(This story was updated on Tuesday, March 9, 2010, at 4:56pm EST to add a comment from StubHub.)
The Boston Red Sox, the last holdout from the secondary ticketing deal Major League Baseball (MLB) signed with StubHub in 2007, has finally agreed to let the ticket exchange giant be its authorized online ticketing partner.
Financial terms of the one-year deal have not been disclosed, but StubHub reportedly pays the league under its current five-year deal so the Red Sox will likely begin receiving a cut of that money, if the team is not already. While the Red Sox stayed out, the other 29 MLB teams were all part of the original deal with StubHub, and they split the estimated $20 million per year that the exchange pays the league.
The new deal will not directly affect the team’s current contract with Boston-based ticket reseller Ace Ticket, which has a multiple-year, “offline” agreement with the team. Under that deal, Ace is the team’s authorized bricks-and-mortar secondary ticket reseller. Fans can go to one of Ace’s seven storefront locations to buy or sell tickets.
StubHub spokesperson Joellen Ferrer told TicketNews that the company would not comment specifically on the deal but that StubHub was pleased to be working with the Red Sox.
“The Red Sox join our growing partner roster, which extends well beyond MLB and includes professional and collegiate ranks, motorsports, and most recently boxing, as we are the Official Fan to Fan Marketplace of the upcoming Mayweather-Mosley fight in Las Vegas,” Ferrer said in a statement. “The combined synergy with Ace Ticket will provide Red Sox fans with access to the widest selection of tickets to games at Fenway, along with thousands of other events in the New England area. StubHub’s truly dynamic marketplace assures the fairest pricing in parallel with demand, all backed by our FanProtect guarantee.”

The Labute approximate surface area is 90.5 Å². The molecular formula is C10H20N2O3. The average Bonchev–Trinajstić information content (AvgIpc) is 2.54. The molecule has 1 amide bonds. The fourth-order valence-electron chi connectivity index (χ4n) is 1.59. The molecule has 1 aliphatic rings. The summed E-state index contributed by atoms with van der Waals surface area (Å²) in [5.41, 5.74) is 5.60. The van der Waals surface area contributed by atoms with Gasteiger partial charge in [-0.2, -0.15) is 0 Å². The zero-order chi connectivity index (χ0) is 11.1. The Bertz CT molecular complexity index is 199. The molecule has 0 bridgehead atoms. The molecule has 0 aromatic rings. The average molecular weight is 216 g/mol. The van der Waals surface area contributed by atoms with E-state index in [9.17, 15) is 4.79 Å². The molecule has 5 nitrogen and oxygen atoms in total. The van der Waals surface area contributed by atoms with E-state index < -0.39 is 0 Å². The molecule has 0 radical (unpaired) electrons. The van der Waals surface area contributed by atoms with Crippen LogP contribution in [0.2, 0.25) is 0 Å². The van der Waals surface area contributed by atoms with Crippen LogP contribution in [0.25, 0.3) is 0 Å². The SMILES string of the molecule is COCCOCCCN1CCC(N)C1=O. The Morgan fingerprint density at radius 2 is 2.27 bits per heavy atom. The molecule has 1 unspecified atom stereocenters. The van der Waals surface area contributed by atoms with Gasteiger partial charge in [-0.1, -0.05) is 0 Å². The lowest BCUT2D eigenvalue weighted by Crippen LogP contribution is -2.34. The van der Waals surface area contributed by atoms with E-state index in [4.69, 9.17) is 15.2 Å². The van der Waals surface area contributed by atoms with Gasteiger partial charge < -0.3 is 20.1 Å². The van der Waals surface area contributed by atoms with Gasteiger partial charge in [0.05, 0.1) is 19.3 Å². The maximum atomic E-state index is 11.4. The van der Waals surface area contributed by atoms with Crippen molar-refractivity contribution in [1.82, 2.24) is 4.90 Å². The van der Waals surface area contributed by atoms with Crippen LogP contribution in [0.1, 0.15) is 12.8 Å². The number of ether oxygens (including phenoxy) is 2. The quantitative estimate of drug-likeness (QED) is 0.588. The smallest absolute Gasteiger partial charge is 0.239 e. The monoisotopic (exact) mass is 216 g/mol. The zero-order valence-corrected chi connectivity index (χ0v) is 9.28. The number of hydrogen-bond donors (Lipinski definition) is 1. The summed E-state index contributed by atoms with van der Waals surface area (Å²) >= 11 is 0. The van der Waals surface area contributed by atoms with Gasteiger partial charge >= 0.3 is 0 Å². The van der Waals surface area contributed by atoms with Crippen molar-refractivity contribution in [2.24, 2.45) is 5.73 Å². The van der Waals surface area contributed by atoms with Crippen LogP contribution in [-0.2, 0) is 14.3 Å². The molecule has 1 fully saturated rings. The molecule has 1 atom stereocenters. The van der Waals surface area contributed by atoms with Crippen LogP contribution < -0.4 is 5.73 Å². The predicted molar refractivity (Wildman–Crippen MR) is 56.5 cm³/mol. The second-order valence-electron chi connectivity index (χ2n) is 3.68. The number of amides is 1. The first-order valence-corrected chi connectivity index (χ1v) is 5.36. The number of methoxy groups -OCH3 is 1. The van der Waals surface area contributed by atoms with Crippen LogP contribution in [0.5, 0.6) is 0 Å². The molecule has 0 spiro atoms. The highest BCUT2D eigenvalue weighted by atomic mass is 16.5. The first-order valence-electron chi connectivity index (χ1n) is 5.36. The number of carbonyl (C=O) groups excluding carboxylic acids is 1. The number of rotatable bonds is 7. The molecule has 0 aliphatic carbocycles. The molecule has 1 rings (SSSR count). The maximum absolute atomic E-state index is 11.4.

Jim Holzman, owner of Ace Ticket, said he was made aware of the StubHub deal well before it came to fruition. While not among the nation’s top ten ticket resellers, according to TicketNews’ exclusive industry rankings, Ace Ticket is considered one of the nation’s largest brokers that concentrates on a specific local market.
“We remain excited to continue to serve the fans of Red Sox Nation, because we’re fans, too,” Holzman told TicketNews. “Will this [StubHub deal] affect us? I think only time will tell. On the one hand, it’s another valuable distribution channel, and other the other hand we remain fiercely independent and proud to continue to stand on our own two feet.”
By all accounts, the Ace Ticket/Red Sox deal has made both entities happy, and the agreement’s success could serve as a model for other teams to explore similar contracts with local brokers.
“We’re looking at other, similar opportunities,” Holzman said, but he declined to elaborate on which cities, leagues or teams the company is looking to partner with. “I could see a day when Ace Ticket is a true national company, but our home will always be Boston.”
Don Vaccaro, CEO and founder of TicketNetwork, which has worked with and in competition with Ace Ticket in the past, praised the move by the Red Sox.
“The Red Sox having an offline partner as well as an online partner paves the way for other teams to potentially double the amount of money they make on the secondary market deals,” Vaccaro said. “The Yankees, for example, could realize more money from a local offline partnership over their national online deal.”
As for the Red Sox, the team is taking a measured approach with the new StubHub deal. “We continued to take a wait-and-see attitude with regard to secondary ticket and wanted to be very cautious. But it seems like this [StubHub] platform offers a great convenience, and we’re going to see how this goes,” Sam Kennedy, chief operating officer for the Red Sox, told Sports Business Journal.
“So we’ve broken up the category in which Ace is strictly offline and StubHub is strictly online, which we think is rather unique. But Boston is also very unique market for secondary tickets,” he added.